Listening to Olafur Arnalds
' sweeping orchestral electronica, you'd never guess that the Icelandic native got his start drumming for metal bands, or that he was never classically trained in music, or that he might want to make Clint Mansell "disappear." It turns out, though, that Arnalds is full of little surprises. Since 2007, the 25-year-old multi-instrumentalist songwriter has released three full-length albums, toured with Sigur Ros, scored films, TV shows, and modern ballets, and always makes sure to include his fans in his artistic process.
One such fan-centric project was Found Sounds
, during which he wrote, recorded, and released a song a day for a week, and requested that his listeners post artwork inspired by the music. Arnalds then included his favorite fan-made works as the official album artwork of his next record, ...And They Have Escaped The Weight of Darkness.
The official video for "Ljosio", his most popular YouTube video yet, was made by an enthusiastic fan who felt inspired, and his most recent album For Now I Am Winter
includes lyrical and vocal contributions from Arnor Dan, who is now touring with him (and an orchestra) in support of the record.
Olafur might be a "solo" artist, but he is seemingly always involved in artistic conversation of one sort or another. Speaking with him on a sunny April afternoon on Bleecker Street, it wasn't hard to see why his open yet intense, intelligent yet humble personality would inspire people to make art. He views genres as fluid, he takes inspiration from everything, he would love to ditch his phone for a week, and he arranges Miley Cyrus covers for sound checks. Needless to say, we were enchanted.
You've said that you want to see the gap between classical and pop genres bridged. Do you have any classical influences?
Yeah, absolutely, actually. I have nothing against classical music; I love classical music. Some of my biggest influences are the old great composers like Bach or Chopin, but I feel that classical music today is often considered both by the classical people and non-classical people as a different world, when it's not really. Pop, indie, and electronica are all in the same scene, but classical is on the other side of that wall. And I don't see a reason for that. It's just music. If you really break it down, it's frequencies coming out of a speaker. That's it. So it kind of annoys me that people are not willing to open their eyes to something just because there's some invisible wall between them and classical music.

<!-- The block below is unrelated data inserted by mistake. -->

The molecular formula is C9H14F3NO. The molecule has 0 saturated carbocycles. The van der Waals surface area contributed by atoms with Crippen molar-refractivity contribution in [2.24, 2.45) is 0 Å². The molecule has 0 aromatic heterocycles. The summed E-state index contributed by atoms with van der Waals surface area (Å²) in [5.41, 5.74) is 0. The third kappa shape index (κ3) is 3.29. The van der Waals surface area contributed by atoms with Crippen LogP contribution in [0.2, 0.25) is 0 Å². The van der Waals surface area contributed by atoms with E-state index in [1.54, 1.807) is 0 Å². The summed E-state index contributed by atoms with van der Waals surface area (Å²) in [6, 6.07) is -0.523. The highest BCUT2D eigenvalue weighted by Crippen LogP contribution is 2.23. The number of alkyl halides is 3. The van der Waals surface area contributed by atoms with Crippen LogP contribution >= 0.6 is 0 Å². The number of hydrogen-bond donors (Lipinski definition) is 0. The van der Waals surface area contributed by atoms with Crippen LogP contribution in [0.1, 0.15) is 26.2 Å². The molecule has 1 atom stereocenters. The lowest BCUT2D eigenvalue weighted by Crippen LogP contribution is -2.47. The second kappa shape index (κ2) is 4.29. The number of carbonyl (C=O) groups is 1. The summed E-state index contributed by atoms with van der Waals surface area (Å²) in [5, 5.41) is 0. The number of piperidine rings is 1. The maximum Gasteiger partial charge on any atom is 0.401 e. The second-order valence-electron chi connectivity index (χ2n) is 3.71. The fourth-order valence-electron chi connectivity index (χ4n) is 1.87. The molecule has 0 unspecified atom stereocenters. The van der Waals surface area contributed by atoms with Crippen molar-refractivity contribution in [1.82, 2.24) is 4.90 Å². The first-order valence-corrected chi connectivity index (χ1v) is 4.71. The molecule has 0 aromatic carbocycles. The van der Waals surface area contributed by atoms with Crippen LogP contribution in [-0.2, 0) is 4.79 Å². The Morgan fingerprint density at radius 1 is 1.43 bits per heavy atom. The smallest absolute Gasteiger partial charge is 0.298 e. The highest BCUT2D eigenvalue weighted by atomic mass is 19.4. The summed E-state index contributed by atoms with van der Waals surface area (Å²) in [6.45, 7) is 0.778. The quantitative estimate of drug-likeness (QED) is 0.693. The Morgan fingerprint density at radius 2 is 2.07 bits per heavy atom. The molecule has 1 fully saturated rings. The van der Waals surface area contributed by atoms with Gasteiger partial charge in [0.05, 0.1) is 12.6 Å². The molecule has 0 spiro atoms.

Is there anybody else that you feel is currently bridging that gap?
Yeah, there are a few. There are many film composers that bridge the gap, because the classical music that is film music is usually a little more mainstream: it has simpler melodies and resembles pop a little bit more, so there are a lot of film composers that I think really help with this "mission" of ours. [Laughs.] To mention names: I'm a big fan of the German pianist Nils Frahm, who does really cool things with piano recordings, and Dustin O'Halloran is an American composer who does both recordings and films. He did Like Crazy.
Do you have any favorite film scores?
is one of my favorites.
Yeah, I hear some similarities between your music and that score.
Yeah, I've totally ripped that off! (Laughs.] Honestly. Especially when that film came out a few years ago, the music was a huge influence on me and on the music that I was doing at that time.
Have you scored films? What would be your dream film scoring project?
I've scored three - no, four films and one TV series. So I've actually done quite a lot of scoring. And my dream project...wow. You're not the first one to ask me this, and I never have an answer. [Laughs.] It's hard to say, you know? I can't really come up with a film on the spot. But maybe for some director. Like, Darren Aronofsky is one of my favorite directors, but he has Clint Mansell, and like, he's never going to not have Clint Mansell. So that's never going to happen.
Aw, I'm sorry.
We could like, get rid of Clint Mansell. We could conspire to make him "disappear."
And then Darren Aronofsky could write a movie about it!
And I could score it! [Laughs.]
So what is your songwriting process like?
I usually start on the piano, just improvising and playing around, really. Until I come down on a melody that I like, or a chord progression that I like, or whatever motif, just anything that I can use as a theme or something to build a song on. And at that point, it's more organized from then on. I usually just take it into the computer, I record the melody, and I cut it up. I work very digitally in a way. I sequence and edit things when I'm composing. Even when I'm writing parts for an orchestra, I'm doing it on a computer, in a way, 'cause I really like to see what I'm doing, visually.
That reminds me of the video for "Ljosio." What was it like seeing your music come to life in that way?
Well, people say that my music is cinematic, or that it brings images to their minds. So I actually get a lot of these fan videos sent to me or just uploaded to YouTube without asking me. I check them out, usually, but not all of them. Some of them are great, some of them are, you know...not so great. [Laughs]. So this one I actually just stumbled upon. He didn't send it to me, he just did it and put it on Vimeo and I saw it, and that was one of the really good ones. He really translated the feeling of that song onto a video without a plot, without anything. It's just one thing throughout the whole song, and it just really works. So I got in touch with him through Vimeo, I just messaged him on there.
He must have freaked out.
I think he did, maybe a little bit. [Laughs.] And I just asked him, "Hey, your video's really nice. Can we use it as our official video?" And we uploaded it, and it got really popular, not only because of the song, but because the video was so well done.
Your relationship with your fans is really unique, and you seem very dedicated to having an artistic relationship with your audience. Do you think this has influenced your music or music process?